In one scenario, the user may be presented a GUI that allows the user to enter criteria about the geo-tagged information item that the user wishes to gather information about. The criteria can include categories (e.g., restaurant, music store, sports store, park, park photographs etc.), names (e.g., The Compact Disc Shop, Central Park, Theme Park photographs, etc.), or other keyword search terms. Moreover, the user is able to enter parameters to determine a search region. In some embodiments, a search region can be a two dimensional bounded area or a three dimensional bounded space on a map image. The map image may also be two dimensional or three dimensional. The search region may be selected by the user by specifying a center of the search region and then specifying a radius of the search region. In certain embodiments, the center can be predetermined to be the location of the UE 101, or a POI (e.g., a subway station, a bus stop, or a store).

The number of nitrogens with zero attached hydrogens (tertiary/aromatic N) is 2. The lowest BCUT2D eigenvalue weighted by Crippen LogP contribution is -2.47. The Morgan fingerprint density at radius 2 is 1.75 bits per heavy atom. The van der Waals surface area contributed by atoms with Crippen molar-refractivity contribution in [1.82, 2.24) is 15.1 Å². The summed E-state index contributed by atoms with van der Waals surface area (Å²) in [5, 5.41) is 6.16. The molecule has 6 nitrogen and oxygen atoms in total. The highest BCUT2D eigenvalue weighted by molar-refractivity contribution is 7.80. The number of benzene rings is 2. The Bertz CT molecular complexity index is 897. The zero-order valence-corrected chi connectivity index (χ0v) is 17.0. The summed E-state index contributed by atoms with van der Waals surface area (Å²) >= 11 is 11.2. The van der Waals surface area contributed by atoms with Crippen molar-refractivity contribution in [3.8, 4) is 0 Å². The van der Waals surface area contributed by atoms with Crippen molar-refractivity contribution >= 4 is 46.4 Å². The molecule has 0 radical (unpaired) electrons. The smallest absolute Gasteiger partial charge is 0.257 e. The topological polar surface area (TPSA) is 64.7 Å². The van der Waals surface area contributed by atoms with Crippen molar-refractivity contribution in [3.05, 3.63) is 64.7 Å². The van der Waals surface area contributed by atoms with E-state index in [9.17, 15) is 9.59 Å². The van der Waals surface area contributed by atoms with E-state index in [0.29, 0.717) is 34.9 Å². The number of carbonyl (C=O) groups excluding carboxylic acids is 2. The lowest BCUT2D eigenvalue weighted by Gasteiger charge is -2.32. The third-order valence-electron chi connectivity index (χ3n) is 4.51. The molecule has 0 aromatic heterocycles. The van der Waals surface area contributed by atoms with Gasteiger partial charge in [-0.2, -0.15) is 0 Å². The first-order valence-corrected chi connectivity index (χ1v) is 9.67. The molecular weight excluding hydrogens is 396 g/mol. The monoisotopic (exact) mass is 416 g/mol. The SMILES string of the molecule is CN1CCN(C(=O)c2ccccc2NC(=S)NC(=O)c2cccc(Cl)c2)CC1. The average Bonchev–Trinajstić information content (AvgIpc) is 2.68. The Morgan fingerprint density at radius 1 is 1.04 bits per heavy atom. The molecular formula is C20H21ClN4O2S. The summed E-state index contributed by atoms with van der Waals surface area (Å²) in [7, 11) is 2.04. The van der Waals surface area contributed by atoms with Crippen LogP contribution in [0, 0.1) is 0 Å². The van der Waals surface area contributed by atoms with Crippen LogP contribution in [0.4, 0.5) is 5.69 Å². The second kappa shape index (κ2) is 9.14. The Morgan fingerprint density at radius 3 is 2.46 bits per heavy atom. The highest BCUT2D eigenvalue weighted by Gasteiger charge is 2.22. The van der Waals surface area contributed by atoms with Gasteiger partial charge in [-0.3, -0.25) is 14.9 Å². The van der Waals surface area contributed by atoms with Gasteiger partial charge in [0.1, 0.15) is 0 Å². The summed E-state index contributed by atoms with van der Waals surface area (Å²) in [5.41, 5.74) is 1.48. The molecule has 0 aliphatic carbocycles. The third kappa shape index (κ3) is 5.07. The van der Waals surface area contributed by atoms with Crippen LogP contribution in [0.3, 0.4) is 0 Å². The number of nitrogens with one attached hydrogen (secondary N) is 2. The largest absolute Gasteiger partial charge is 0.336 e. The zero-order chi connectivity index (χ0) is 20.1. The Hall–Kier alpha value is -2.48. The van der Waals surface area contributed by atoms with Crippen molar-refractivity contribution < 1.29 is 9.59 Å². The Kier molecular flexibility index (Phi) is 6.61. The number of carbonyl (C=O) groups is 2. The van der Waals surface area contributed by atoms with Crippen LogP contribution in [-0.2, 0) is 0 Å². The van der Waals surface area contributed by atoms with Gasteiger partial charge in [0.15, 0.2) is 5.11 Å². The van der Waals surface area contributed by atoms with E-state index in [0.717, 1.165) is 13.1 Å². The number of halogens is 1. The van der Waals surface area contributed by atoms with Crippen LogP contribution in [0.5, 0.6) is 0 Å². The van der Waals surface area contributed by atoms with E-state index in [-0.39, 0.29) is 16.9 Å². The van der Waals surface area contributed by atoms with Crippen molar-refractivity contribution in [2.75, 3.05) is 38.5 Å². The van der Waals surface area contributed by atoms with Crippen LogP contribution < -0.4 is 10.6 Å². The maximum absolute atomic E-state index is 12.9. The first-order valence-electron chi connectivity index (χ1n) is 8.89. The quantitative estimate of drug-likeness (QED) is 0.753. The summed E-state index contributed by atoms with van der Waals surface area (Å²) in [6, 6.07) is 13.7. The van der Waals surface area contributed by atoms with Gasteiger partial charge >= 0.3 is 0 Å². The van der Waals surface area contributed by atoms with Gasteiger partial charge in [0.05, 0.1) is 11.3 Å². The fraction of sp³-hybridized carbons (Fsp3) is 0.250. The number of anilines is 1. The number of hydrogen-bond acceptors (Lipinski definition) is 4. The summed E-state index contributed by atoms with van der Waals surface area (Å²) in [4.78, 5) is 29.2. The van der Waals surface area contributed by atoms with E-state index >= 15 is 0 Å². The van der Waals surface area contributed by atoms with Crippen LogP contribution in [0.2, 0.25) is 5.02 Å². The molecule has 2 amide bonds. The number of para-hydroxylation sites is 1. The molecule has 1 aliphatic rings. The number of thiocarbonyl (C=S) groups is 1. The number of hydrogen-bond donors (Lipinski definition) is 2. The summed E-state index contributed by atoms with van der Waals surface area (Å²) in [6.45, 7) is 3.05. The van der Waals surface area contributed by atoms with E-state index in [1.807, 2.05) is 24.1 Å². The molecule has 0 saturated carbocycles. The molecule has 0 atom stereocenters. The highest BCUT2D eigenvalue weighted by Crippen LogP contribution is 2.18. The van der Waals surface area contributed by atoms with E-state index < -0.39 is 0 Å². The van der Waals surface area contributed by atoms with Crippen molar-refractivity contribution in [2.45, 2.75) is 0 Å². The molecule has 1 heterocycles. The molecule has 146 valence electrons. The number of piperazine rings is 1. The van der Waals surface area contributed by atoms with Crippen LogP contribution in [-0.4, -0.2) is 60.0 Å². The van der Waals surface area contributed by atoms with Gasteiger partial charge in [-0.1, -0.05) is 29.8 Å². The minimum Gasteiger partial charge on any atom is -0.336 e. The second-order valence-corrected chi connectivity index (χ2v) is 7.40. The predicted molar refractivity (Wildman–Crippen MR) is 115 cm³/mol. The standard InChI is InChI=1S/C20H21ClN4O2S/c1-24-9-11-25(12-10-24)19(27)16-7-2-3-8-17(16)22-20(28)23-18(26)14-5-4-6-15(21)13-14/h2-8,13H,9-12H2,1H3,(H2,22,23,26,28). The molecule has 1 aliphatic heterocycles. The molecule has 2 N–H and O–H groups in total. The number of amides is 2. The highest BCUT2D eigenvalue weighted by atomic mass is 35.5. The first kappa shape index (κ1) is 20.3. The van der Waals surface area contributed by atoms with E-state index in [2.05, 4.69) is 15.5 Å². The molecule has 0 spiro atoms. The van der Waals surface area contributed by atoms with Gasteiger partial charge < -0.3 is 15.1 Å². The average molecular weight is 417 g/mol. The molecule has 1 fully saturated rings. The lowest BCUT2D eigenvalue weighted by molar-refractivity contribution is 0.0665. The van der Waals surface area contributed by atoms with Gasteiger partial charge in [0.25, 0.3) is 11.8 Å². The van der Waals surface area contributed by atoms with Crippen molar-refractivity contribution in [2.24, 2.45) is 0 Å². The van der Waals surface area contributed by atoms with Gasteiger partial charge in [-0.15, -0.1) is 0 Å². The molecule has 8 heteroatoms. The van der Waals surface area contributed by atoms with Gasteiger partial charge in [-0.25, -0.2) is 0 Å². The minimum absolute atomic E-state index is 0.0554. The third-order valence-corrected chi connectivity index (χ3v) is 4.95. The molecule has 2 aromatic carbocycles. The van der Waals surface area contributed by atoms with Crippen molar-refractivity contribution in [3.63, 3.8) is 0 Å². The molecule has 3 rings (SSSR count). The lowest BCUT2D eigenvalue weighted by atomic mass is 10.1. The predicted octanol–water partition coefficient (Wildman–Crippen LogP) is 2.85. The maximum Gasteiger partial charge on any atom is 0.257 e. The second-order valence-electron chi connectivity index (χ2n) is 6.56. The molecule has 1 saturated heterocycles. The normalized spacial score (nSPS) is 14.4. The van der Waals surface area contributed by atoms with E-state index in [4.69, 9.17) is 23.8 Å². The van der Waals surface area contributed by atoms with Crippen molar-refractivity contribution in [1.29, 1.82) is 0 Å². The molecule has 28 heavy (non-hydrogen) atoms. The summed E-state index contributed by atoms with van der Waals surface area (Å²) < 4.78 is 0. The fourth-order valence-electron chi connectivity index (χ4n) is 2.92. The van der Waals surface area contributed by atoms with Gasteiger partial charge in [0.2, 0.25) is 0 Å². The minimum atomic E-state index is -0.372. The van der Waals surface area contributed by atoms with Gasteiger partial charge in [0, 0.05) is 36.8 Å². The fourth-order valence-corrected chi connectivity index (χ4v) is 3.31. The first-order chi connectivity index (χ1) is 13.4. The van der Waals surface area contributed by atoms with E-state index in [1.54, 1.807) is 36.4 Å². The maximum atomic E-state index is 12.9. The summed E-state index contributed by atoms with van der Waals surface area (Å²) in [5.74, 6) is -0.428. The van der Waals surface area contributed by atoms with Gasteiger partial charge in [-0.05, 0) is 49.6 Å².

Moreover, in a three dimensional search region, the user may specify a height to the search region. The height may be used to determine an altitude range to search. The altitude may be significant to determine whether a user needs to climb a steep hill or cliff to arrive at a search result location. The user can avoid these difficulties by setting the altitude range. For example, a height in an upwards direction on a UE 101 may be considered an altitude range from the center of the of the search region. Moreover, a height in a downwards direction on a UE 101 may be considered an depth from the center of the search region. The radius of the search region may be used to determine the size of the shape (e.g., a polygon, a circle, a square, a rectangle, a triangle, etc.) corresponding to the search region. A radius for a square or regular polygon may be determined by the distance from the center to any of the polygon's vertices. Moreover, the radius of a rectangle, triangle, or irregular polygon may correspond to the distance from the center to the closest point on the perimeter (minimum radius) or the farthest point on the perimeter (maximum radius). In certain embodiments, the input is provided via a touch screen device; and the user is able to select a center point, and then drag the user's finger to assign a radius to the region. Then, the user can lock the image by removing the user's finger form the screen. Further, the user may determine a height by once again touching and dragging the user's finger on the screen.